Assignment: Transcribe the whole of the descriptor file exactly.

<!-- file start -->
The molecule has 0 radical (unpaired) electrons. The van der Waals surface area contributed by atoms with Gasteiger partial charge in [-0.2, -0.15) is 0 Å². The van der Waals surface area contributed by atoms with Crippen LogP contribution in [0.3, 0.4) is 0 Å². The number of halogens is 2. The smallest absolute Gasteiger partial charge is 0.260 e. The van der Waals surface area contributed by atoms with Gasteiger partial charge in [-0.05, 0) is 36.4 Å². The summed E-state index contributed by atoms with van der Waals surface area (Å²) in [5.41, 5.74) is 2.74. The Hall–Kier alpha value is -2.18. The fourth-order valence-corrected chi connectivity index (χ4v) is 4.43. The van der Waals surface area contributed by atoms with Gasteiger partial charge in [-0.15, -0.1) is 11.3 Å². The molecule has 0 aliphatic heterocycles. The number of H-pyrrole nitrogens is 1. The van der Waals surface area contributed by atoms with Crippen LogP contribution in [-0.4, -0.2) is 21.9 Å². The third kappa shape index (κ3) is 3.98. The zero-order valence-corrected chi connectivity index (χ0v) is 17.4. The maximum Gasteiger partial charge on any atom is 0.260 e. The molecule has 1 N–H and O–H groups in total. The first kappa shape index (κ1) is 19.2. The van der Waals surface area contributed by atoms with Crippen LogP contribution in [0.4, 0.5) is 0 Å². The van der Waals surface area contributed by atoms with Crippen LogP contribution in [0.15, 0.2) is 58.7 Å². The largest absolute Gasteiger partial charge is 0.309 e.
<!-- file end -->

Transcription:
The molecule has 0 radical (unpaired) electrons. The van der Waals surface area contributed by atoms with Gasteiger partial charge in [-0.2, -0.15) is 0 Å². The van der Waals surface area contributed by atoms with Crippen LogP contribution in [0.3, 0.4) is 0 Å². The number of halogens is 2. The smallest absolute Gasteiger partial charge is 0.260 e. The van der Waals surface area contributed by atoms with Gasteiger partial charge in [-0.05, 0) is 36.4 Å². The summed E-state index contributed by atoms with van der Waals surface area (Å²) in [5.41, 5.74) is 2.74. The Hall–Kier alpha value is -2.18. The fourth-order valence-corrected chi connectivity index (χ4v) is 4.43. The van der Waals surface area contributed by atoms with Gasteiger partial charge in [-0.15, -0.1) is 11.3 Å². The molecule has 0 aliphatic heterocycles. The number of H-pyrrole nitrogens is 1. The van der Waals surface area contributed by atoms with Crippen LogP contribution in [-0.4, -0.2) is 21.9 Å². The third kappa shape index (κ3) is 3.98. The zero-order valence-corrected chi connectivity index (χ0v) is 17.4. The maximum Gasteiger partial charge on any atom is 0.260 e. The molecule has 1 N–H and O–H groups in total. The first kappa shape index (κ1) is 19.2. The van der Waals surface area contributed by atoms with Crippen LogP contribution in [0.4, 0.5) is 0 Å². The van der Waals surface area contributed by atoms with Crippen LogP contribution in [0.15, 0.2) is 58.7 Å². The largest absolute Gasteiger partial charge is 0.309 e.